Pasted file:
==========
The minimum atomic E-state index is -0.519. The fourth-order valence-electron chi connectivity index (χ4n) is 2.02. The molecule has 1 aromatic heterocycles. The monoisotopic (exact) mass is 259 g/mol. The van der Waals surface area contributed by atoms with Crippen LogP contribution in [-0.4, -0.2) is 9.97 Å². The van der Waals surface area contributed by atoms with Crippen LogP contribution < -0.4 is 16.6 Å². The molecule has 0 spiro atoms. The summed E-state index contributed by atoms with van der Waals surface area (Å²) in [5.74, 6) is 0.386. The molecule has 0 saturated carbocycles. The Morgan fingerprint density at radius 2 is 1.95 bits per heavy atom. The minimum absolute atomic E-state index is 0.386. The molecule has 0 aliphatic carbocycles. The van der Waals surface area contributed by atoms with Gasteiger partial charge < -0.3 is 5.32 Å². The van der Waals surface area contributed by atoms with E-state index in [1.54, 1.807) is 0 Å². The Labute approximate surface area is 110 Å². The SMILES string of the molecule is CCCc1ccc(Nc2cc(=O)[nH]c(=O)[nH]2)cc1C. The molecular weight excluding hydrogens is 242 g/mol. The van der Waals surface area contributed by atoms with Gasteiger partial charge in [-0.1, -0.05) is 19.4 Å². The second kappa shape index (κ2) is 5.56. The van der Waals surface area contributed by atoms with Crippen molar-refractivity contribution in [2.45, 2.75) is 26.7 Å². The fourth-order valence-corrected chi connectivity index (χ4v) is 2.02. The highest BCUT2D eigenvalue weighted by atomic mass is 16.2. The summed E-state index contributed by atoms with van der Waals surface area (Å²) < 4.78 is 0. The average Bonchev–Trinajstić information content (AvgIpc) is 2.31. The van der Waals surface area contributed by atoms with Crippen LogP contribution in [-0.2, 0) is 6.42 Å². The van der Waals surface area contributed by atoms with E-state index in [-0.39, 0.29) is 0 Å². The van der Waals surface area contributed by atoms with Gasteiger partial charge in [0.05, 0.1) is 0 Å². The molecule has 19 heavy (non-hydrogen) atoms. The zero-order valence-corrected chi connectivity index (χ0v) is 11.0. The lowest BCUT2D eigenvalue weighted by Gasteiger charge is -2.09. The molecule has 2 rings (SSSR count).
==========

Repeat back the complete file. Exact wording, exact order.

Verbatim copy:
The minimum atomic E-state index is -0.519. The fourth-order valence-electron chi connectivity index (χ4n) is 2.02. The molecule has 1 aromatic heterocycles. The monoisotopic (exact) mass is 259 g/mol. The van der Waals surface area contributed by atoms with Crippen LogP contribution in [-0.4, -0.2) is 9.97 Å². The van der Waals surface area contributed by atoms with Crippen LogP contribution < -0.4 is 16.6 Å². The molecule has 0 spiro atoms. The summed E-state index contributed by atoms with van der Waals surface area (Å²) in [5.74, 6) is 0.386. The molecule has 0 saturated carbocycles. The Morgan fingerprint density at radius 2 is 1.95 bits per heavy atom. The minimum absolute atomic E-state index is 0.386. The molecule has 0 aliphatic carbocycles. The van der Waals surface area contributed by atoms with Gasteiger partial charge < -0.3 is 5.32 Å². The van der Waals surface area contributed by atoms with E-state index in [1.54, 1.807) is 0 Å². The Labute approximate surface area is 110 Å². The SMILES string of the molecule is CCCc1ccc(Nc2cc(=O)[nH]c(=O)[nH]2)cc1C. The molecular weight excluding hydrogens is 242 g/mol. The van der Waals surface area contributed by atoms with Gasteiger partial charge in [-0.1, -0.05) is 19.4 Å². The second kappa shape index (κ2) is 5.56. The van der Waals surface area contributed by atoms with Crippen molar-refractivity contribution in [2.45, 2.75) is 26.7 Å². The fourth-order valence-corrected chi connectivity index (χ4v) is 2.02. The highest BCUT2D eigenvalue weighted by atomic mass is 16.2. The summed E-state index contributed by atoms with van der Waals surface area (Å²) < 4.78 is 0. The average Bonchev–Trinajstić information content (AvgIpc) is 2.31. The van der Waals surface area contributed by atoms with Crippen LogP contribution in [-0.2, 0) is 6.42 Å². The van der Waals surface area contributed by atoms with E-state index in [-0.39, 0.29) is 0 Å². The van der Waals surface area contributed by atoms with Gasteiger partial charge in [0.05, 0.1) is 0 Å². The molecule has 19 heavy (non-hydrogen) atoms. The zero-order valence-corrected chi connectivity index (χ0v) is 11.0. The lowest BCUT2D eigenvalue weighted by Gasteiger charge is -2.09. The molecule has 2 rings (SSSR count).